We were not formally exposed to the humanities during the undergraduate medical program, but the state of Kerala and the town of Thrissur have a rich tradition of learning and artistic excellence, and we had a college arts festival every year. In those days the college was affiliated with Calicut University, which had various disciplines of study and provided a well-rounded learning experience. Every two years we had an intermedical festival in which all six Kerala medical colleges which were functioning in the 1990s participated; the students were talented and the performances rich and varied.
Kerala has a tradition of political activism and relatively good health indicators. People are educated and politically aware. There is a lot of clamor about rights but less about duties and responsibilities. The college had a movie club which once a month screened movies by eminent directors from Kerala and beyond. The town of Thrissur is the land of temples, and it held a grand festival during April-May, as well as a fair in the center of the city where the medical college operated a stall, and students manning the various counters and exhibits interacted with the general public and explained medical concepts to the lay public. They also interacted with students from other disciplines and with the public during the Kerala Blood Donors Forum, which conducted blood grouping and education events in different parts of Thrissur and in the neighboring Palakkad district. The importance of blood donation was stressed and blood donation camps were also conducted so that the teaching hospital always had a good network of blood donor volunteers.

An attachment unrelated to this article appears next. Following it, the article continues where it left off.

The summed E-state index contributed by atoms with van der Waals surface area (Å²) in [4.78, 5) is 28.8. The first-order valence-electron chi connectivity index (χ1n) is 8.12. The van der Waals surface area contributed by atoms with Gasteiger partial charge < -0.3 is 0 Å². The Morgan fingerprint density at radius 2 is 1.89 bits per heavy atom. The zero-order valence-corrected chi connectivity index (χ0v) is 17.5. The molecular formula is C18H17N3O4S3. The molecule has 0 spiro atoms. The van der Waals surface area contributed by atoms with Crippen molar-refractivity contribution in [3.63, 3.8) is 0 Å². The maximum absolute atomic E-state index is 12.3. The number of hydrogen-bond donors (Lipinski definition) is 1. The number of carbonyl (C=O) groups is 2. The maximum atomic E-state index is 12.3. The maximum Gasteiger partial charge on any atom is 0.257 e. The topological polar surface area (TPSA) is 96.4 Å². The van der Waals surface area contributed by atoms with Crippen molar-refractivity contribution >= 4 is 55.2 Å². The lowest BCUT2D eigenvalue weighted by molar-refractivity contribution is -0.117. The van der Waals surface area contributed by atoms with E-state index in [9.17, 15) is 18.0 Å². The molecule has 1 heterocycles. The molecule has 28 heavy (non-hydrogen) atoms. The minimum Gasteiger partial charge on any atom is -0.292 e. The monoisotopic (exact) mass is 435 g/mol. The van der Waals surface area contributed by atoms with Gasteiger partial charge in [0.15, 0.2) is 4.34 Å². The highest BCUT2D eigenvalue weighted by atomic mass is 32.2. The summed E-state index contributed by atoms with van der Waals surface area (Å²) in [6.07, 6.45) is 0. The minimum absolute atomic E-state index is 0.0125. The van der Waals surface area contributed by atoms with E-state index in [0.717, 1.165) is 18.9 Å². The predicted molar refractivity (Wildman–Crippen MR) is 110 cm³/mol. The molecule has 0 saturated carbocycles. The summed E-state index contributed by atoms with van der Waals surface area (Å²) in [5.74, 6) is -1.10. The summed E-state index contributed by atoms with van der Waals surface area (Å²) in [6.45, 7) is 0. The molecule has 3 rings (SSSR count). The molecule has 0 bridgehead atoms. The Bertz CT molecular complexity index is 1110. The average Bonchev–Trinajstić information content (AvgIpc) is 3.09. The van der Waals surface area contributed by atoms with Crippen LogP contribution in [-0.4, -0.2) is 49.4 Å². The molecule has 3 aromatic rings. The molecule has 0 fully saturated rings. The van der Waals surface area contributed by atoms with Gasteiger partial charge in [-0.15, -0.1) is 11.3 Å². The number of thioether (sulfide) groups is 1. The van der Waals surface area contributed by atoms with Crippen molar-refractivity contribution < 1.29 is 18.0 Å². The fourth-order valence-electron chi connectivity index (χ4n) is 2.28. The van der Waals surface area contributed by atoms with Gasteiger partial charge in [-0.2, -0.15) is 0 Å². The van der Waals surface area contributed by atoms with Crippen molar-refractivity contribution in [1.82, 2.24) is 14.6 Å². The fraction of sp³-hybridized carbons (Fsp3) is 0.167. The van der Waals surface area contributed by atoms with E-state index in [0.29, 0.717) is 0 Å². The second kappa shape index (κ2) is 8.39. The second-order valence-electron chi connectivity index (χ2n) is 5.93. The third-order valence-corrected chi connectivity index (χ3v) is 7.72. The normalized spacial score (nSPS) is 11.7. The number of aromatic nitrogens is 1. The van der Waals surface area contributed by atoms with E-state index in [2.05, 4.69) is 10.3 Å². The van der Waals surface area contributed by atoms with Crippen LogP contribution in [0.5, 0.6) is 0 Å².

After the first eighteen months we would spend the morning hours at the hospital. For surgical specialties we were using the district hospital, but for medical specialties a new hospital had been constructed on campus. Our teachers were dedicated clinicians who as role models introduced us to ethics, professionalism, and patient-doctor relationships, but none of these issues were formally covered in the curriculum. Most of the clinical teaching took place in the hospital and there was little involvement by general practitioners. During the internship we were posted in a rural and an urban primary health center, the closest we ever came to a primary practice setting.